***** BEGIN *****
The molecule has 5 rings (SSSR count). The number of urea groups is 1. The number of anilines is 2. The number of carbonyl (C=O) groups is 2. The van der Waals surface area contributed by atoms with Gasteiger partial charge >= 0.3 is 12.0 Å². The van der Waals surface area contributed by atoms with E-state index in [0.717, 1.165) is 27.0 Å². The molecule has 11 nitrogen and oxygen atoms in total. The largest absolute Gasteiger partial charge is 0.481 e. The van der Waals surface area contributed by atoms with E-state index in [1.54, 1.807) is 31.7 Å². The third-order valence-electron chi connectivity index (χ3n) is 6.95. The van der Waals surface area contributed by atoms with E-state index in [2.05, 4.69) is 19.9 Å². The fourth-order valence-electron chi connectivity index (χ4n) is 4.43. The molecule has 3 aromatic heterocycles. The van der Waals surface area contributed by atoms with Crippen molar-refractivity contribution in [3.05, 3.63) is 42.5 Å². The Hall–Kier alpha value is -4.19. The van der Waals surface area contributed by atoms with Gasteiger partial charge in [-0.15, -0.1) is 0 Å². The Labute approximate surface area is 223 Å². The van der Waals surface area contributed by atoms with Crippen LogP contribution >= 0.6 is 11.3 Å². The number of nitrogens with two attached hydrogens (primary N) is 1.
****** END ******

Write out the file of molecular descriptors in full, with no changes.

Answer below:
The molecule has 5 rings (SSSR count). The number of urea groups is 1. The number of anilines is 2. The number of carbonyl (C=O) groups is 2. The van der Waals surface area contributed by atoms with Gasteiger partial charge >= 0.3 is 12.0 Å². The van der Waals surface area contributed by atoms with E-state index in [0.717, 1.165) is 27.0 Å². The molecule has 11 nitrogen and oxygen atoms in total. The largest absolute Gasteiger partial charge is 0.481 e. The van der Waals surface area contributed by atoms with E-state index in [1.54, 1.807) is 31.7 Å². The third-order valence-electron chi connectivity index (χ3n) is 6.95. The van der Waals surface area contributed by atoms with E-state index in [2.05, 4.69) is 19.9 Å². The fourth-order valence-electron chi connectivity index (χ4n) is 4.43. The molecule has 3 aromatic heterocycles. The van der Waals surface area contributed by atoms with Crippen molar-refractivity contribution in [3.05, 3.63) is 42.5 Å². The Hall–Kier alpha value is -4.19. The van der Waals surface area contributed by atoms with Gasteiger partial charge in [-0.15, -0.1) is 0 Å². The Labute approximate surface area is 223 Å². The van der Waals surface area contributed by atoms with Crippen LogP contribution >= 0.6 is 11.3 Å². The number of nitrogens with two attached hydrogens (primary N) is 1.